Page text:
The head of the U.S. Missile Defence Agency was in Brussels this week to argue the case for placing part of its missile defence shield in Poland and the Czech Republic. Lieutenant General Henry Obering said the U.S. would press ahead with the plan, with or without the approval of America's NATO allies. The Czech government has said yes in theory to hosting a radar station about 70 km from Prague, and the two sides are about to embark on detailed talks on what is becoming a highly divisive issue. We spoke to U.S. ambassador Richard Graber.
"We're talking about the safety and security of not only the Czech Republic but Europe and the United States. It's a difficult world right now, we face threats and potential threats from countries such as Iran and North Korea, and the United States believes it's very important to proceed with this facility."
The United States has certainly spent a great deal of money and effort and time on this system. Not everyone is convinced it really works. Are you convinced?
"I'm convinced it works. This system has been tested many, many times. Fourteen of the last fifteen tests have been successful, and with any technology, it improves with time too. It will take several years for this system to be installed. I have no question at all that by the time it's complete it will work very, very well."
I visited the Brdy hills last week, and spoke to some of the officials and people who live in the villages and towns around where the proposed radar station will be located. There was a great sense of uncertainty and certainly a sense that they don't have enough information about this to make up their minds. Whose fault do you think that is?
"Well, it's important to understand that we're at the very beginning of the process. Discussions are just about to begin between the Czech Republic and the United States, and I think through this process, which will take many, many months, a lot of these issues will be discussed. Issues such as the environment, issues such as health. Issues such - as will my everyday life will be affected? Will my TV work? Will my cell phone work? I think the answers to all those questions will become clear. The very short answer is - past experience has been that there is absolutely no health consequence to the radar. Life does go on as normal. TVs work. Cell phones work. And the environmental will be a very strong consideration as the facility is constructed."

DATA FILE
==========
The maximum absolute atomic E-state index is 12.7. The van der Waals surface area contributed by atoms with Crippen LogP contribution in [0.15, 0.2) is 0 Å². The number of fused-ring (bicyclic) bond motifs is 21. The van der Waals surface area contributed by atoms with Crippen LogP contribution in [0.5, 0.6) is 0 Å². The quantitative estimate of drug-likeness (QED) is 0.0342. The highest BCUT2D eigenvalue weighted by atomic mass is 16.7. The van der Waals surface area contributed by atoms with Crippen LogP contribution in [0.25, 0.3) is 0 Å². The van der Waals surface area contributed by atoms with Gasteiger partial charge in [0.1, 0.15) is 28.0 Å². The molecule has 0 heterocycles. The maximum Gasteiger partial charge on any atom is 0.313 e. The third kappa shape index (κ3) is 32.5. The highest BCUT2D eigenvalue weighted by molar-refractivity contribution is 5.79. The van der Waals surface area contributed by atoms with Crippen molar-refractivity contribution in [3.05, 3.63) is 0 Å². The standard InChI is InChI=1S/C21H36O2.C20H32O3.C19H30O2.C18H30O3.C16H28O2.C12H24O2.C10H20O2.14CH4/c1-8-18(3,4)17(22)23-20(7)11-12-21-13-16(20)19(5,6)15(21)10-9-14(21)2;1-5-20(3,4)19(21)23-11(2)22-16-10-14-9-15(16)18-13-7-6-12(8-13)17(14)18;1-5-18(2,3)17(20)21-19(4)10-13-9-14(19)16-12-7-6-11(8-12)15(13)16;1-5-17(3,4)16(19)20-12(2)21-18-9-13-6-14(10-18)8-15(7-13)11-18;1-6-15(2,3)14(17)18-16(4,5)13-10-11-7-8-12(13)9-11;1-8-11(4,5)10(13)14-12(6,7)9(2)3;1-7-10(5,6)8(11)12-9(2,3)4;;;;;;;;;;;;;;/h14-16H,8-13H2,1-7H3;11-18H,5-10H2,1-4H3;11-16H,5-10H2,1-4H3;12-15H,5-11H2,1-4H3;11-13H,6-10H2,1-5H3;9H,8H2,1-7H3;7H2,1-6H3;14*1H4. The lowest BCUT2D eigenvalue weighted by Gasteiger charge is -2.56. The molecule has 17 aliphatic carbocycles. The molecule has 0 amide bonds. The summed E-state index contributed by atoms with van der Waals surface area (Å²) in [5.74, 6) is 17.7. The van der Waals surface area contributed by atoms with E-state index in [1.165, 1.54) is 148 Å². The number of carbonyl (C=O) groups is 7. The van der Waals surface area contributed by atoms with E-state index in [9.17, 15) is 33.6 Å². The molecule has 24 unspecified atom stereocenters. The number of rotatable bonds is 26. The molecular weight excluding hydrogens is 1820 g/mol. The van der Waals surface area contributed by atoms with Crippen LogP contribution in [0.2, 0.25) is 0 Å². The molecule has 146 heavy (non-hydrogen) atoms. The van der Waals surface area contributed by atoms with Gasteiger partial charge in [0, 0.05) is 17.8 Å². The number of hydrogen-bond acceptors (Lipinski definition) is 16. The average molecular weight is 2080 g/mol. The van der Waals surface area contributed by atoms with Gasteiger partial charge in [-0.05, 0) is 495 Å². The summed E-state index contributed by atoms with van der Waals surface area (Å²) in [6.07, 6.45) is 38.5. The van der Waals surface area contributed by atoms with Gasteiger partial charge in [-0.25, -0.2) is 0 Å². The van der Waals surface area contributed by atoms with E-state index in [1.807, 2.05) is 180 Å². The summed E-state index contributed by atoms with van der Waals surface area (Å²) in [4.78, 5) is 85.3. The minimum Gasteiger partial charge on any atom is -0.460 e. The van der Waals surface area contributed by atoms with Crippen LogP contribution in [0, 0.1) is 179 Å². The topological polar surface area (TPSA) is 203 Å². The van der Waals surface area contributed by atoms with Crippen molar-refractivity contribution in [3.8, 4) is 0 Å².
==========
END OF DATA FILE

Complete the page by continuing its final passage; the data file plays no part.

And what about the more general fear that placing such a sensitive military installation 70km from Prague creates a big military target for a terrorist attack or even a conventional attack?
"First of all, it's not a huge installation in the first place. It will be located in a very small portion of the Brdy military area. But in terms of increasing the risk of terrorist attack, I don't think that's the case at all. When the Czechs decided to join NATO, when the Czechs joined the United States and other allies in the war against terrorism in Iraq, in Afghanistan and other places around the world, the Czechs assumed a risk. Placing a small radar facility in the Czech Republic does not in any way materially increase that risk."
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